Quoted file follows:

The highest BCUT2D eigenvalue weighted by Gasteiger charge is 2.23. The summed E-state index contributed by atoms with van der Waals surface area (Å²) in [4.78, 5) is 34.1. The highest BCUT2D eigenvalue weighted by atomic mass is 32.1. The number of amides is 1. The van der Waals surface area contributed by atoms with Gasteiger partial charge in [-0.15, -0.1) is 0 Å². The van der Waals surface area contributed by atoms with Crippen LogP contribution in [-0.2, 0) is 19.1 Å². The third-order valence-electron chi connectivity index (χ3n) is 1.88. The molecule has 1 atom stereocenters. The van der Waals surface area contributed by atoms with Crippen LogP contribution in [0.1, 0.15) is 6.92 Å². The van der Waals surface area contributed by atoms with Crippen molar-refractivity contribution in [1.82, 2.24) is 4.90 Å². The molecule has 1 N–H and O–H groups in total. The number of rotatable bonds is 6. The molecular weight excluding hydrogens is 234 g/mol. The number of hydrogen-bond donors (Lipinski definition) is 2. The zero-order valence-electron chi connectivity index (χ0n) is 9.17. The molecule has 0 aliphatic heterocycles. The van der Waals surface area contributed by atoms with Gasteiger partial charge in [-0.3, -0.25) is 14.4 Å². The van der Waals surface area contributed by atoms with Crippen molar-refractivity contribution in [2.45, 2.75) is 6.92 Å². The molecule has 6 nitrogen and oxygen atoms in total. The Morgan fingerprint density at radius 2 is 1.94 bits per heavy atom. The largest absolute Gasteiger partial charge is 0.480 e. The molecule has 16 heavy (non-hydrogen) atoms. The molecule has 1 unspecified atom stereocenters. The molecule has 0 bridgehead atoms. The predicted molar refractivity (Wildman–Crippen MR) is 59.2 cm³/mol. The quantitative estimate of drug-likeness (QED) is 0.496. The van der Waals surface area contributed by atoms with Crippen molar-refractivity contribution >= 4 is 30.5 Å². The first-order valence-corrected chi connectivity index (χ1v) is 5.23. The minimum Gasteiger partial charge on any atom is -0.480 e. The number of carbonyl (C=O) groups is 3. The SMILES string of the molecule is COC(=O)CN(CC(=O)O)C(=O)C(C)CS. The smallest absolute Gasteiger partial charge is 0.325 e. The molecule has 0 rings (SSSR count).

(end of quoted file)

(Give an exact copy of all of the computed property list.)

The highest BCUT2D eigenvalue weighted by Gasteiger charge is 2.23. The summed E-state index contributed by atoms with van der Waals surface area (Å²) in [4.78, 5) is 34.1. The highest BCUT2D eigenvalue weighted by atomic mass is 32.1. The number of amides is 1. The van der Waals surface area contributed by atoms with Gasteiger partial charge in [-0.15, -0.1) is 0 Å². The van der Waals surface area contributed by atoms with Crippen LogP contribution in [-0.2, 0) is 19.1 Å². The third-order valence-electron chi connectivity index (χ3n) is 1.88. The molecule has 1 atom stereocenters. The van der Waals surface area contributed by atoms with Crippen LogP contribution in [0.1, 0.15) is 6.92 Å². The van der Waals surface area contributed by atoms with Crippen molar-refractivity contribution in [1.82, 2.24) is 4.90 Å². The molecule has 1 N–H and O–H groups in total. The number of rotatable bonds is 6. The molecular weight excluding hydrogens is 234 g/mol. The number of hydrogen-bond donors (Lipinski definition) is 2. The zero-order valence-electron chi connectivity index (χ0n) is 9.17. The molecule has 0 aliphatic heterocycles. The van der Waals surface area contributed by atoms with Gasteiger partial charge in [-0.3, -0.25) is 14.4 Å². The van der Waals surface area contributed by atoms with Crippen molar-refractivity contribution in [2.45, 2.75) is 6.92 Å². The molecule has 6 nitrogen and oxygen atoms in total. The Morgan fingerprint density at radius 2 is 1.94 bits per heavy atom. The largest absolute Gasteiger partial charge is 0.480 e. The molecule has 16 heavy (non-hydrogen) atoms. The molecule has 1 unspecified atom stereocenters. The molecule has 0 bridgehead atoms. The predicted molar refractivity (Wildman–Crippen MR) is 59.2 cm³/mol. The quantitative estimate of drug-likeness (QED) is 0.496. The van der Waals surface area contributed by atoms with Crippen molar-refractivity contribution >= 4 is 30.5 Å². The first-order valence-corrected chi connectivity index (χ1v) is 5.23. The minimum Gasteiger partial charge on any atom is -0.480 e. The number of carbonyl (C=O) groups is 3. The SMILES string of the molecule is COC(=O)CN(CC(=O)O)C(=O)C(C)CS. The smallest absolute Gasteiger partial charge is 0.325 e. The molecule has 0 rings (SSSR count).